The key to making a business case for an upgrade to an old system that seems, on the surface, to be working just fine is to figure out a way to put a real dollar value on the future revenue risk. Let’s look at several scenarios that an operator must address throughout the life of a mission-critical system.

Paul Hughes
Director of Strategy, Netcracker Technology

Vendor Patch and Maintenance of Legacy Systems

In this scenario, one will assume that aging infrastructure is supported by the third-party vendor that originally supplied it. Decisions must be made on whether to support and patch fixes for a legacy system, particularly in cases where the infrastructure may be too business-critical to interrupt at a certain point in time. IT managers also run the risk that if a patch or upgrade to a legacy system has the potential to create more problems than it solves, such an upgrade might be put off until it’s tested further. In this situation, if the testing is put off indefinitely, one must take into account any performance losses, cost impacts, or negative business performance impacts that come from any outdated processes that may result. Systems that skip a patch or miss a software upgrade cycle typically create a more expensive process to upgrade to the most recent version. Systems that miss multiple upgrade cycles face potential performance or compliance issues. Similarly, missed upgrades can force a system into a state where it is virtually impossible to recover those features without a massive upgrade or potential system replacement.

Legacy System No Longer Vendor Supported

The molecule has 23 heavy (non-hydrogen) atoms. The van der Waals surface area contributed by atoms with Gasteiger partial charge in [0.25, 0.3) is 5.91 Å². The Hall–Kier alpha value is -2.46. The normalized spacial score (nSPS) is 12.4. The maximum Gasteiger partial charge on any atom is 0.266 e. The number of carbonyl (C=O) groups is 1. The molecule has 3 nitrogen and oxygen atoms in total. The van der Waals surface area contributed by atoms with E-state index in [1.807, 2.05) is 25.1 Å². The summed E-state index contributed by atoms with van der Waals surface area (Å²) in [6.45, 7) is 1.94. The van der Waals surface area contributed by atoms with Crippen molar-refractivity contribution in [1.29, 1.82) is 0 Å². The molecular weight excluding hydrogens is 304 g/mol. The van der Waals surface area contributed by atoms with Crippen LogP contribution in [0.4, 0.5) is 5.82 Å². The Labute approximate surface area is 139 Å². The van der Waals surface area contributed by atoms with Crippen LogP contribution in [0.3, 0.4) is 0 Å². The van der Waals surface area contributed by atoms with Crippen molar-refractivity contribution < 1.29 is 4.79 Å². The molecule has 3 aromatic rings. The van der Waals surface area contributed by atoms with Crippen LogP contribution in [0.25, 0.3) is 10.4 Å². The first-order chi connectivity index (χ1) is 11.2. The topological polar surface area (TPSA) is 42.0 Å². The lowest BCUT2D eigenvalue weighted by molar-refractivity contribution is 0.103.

While this is typically an isolated case, there are instances where critical infrastructure that was supplied by a vendor is no longer supported, or the vendor went out of business. In this case, a short-term crisis would be averted if internal mobile operator IT professionals are well trained and versed in the platform enough to continue to support its operations, and potentially offer some custom patches where necessary. However, one would expect the long-term solution to be system replacement, with the new system initially running in parallel until all testing and data migration has been completed.

Custom Built Legacy Systems

Mobile operators with custom-built IT systems may gain substantial differentiation in the early stages, but over time, the long-term outlook for patches and upgrades grows increasingly expensive. Each patch or upgrade typically adds further custom code to the system, adding greater complexity to the solution roadmap, limiting any easy updatability that would be found in a more productized solution, and creating problems if those staff or vendor staff with intellectual property leave the organization.

How to Avoid Legacy Pitfalls – Plan for Obsolescence